The novel is mostly autobiographical, including the aspects of the love affair which could be fictional or real: for example, it depicts the student life of Marija and Oton in Vienna (1906-1912) and the double-secret life of the main heroine in Prague in the twenties. We don´t have any information if she – as a married woman – also had a love affair, but we do recognise her life in Prague in the twenties with children and separated from the husband who worked and lived in Slovakia. In this epistolary novel the love story is prominent, but there are also descriptions of the three different cultural contexts: Prague in the twenties [politics, the role of Yugoslav society there, relationships between Yugoslavs (Serbs) and Czechs]; Ljubljana in the twenties and – in retrospective fragments – life in Vienna before the First World War.
The main focus of the narration is the image of Prague in the late twenties. The heroine, Marija Prohaskova, in essay-style fragments reflects the political and feminist ideas of that time and also the problem confronting feminism. The relationship ends with Oton’s suicide. In both novels the story ends with the death of the male hero.
There are great similarities in narrative strategies, but also differences between two novels. One of the main differences is the construction of the main hero. Hanka is Polish: Kveder chose a fictional national identity. That was a narrative solution which safely emphasised Kveder´s patriotism and ideology of the great “Yugoslav” nation in which she believed in that time. The wish of hers and the goal of Staszyński is a great and unified nation state.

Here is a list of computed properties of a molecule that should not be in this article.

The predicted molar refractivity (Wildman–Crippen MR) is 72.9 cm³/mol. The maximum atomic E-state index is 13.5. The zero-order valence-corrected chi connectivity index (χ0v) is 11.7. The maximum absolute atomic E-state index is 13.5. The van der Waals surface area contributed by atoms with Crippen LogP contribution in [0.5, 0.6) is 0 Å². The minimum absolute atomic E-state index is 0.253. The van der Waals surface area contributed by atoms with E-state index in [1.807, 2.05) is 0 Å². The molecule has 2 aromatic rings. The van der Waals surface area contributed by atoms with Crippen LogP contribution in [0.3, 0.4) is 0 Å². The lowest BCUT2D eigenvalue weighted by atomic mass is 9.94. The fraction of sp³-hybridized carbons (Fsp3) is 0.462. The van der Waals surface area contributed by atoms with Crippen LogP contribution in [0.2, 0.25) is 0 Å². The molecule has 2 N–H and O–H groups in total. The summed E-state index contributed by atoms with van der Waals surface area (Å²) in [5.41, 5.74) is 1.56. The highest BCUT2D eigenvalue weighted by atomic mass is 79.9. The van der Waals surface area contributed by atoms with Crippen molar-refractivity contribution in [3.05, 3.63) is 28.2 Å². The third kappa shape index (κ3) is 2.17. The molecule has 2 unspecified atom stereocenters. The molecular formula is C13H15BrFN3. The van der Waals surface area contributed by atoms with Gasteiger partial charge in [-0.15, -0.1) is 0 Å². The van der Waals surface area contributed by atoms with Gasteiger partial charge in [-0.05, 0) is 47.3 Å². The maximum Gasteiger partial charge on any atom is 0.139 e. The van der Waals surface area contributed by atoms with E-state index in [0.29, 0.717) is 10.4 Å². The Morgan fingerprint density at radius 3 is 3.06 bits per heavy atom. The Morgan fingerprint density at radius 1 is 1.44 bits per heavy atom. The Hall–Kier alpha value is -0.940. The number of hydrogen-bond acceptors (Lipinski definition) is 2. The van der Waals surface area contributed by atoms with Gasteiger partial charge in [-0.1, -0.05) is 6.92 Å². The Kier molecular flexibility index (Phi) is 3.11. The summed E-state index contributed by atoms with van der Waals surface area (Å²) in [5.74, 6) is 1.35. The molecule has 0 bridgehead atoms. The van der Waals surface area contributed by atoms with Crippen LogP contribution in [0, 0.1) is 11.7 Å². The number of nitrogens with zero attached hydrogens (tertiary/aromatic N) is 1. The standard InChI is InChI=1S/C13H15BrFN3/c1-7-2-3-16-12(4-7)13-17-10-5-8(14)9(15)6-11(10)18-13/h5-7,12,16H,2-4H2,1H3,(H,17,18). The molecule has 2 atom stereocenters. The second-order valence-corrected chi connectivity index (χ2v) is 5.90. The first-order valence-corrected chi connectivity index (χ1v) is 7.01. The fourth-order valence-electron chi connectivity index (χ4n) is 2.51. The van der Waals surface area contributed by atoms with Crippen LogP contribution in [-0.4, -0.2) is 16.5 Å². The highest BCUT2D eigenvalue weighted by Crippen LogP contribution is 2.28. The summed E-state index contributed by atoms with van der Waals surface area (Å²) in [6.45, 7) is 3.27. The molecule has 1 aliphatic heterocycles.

The narrator in the novel Hanka judges the others by their national identity: in that context we find traces of anti-Semitism towards Jews. The intertextual story of Ester from the Old Testament which is incorporated in the beginning of the story is an example of her national ideas: this is the story of a great woman who wanted to save her nation. On the contrary, Marija from the novel Jedno dopisivanje is a person of the world. Her national identity is not so important: she is open and critical to the multicultural world, she accepts and criticizes ideas, not people as members of one nation.
The main theme in both novels is the problem of contrasting the gender identity, the relation to the body and sexuality, to the other sex and the construction of the new sexual ethics. Zofka Kveder in her philosophy follows the belief of new romantics and symbolic writers. Even though Hanka leaves her husband and her children, she is not brave enough to begin life with the new man. Staszyński is for her just an ideal, they never touch and the only not realised kiss shows that the body and carnality are the question of traumas and frustrations. He is the symbol of the unfulfilled love. His image is very much influenced by the ideal of Ivan Cankar in the last symbolist period (he developed the ideal of the symbolic love in the drama Lepa Vida in 1911).30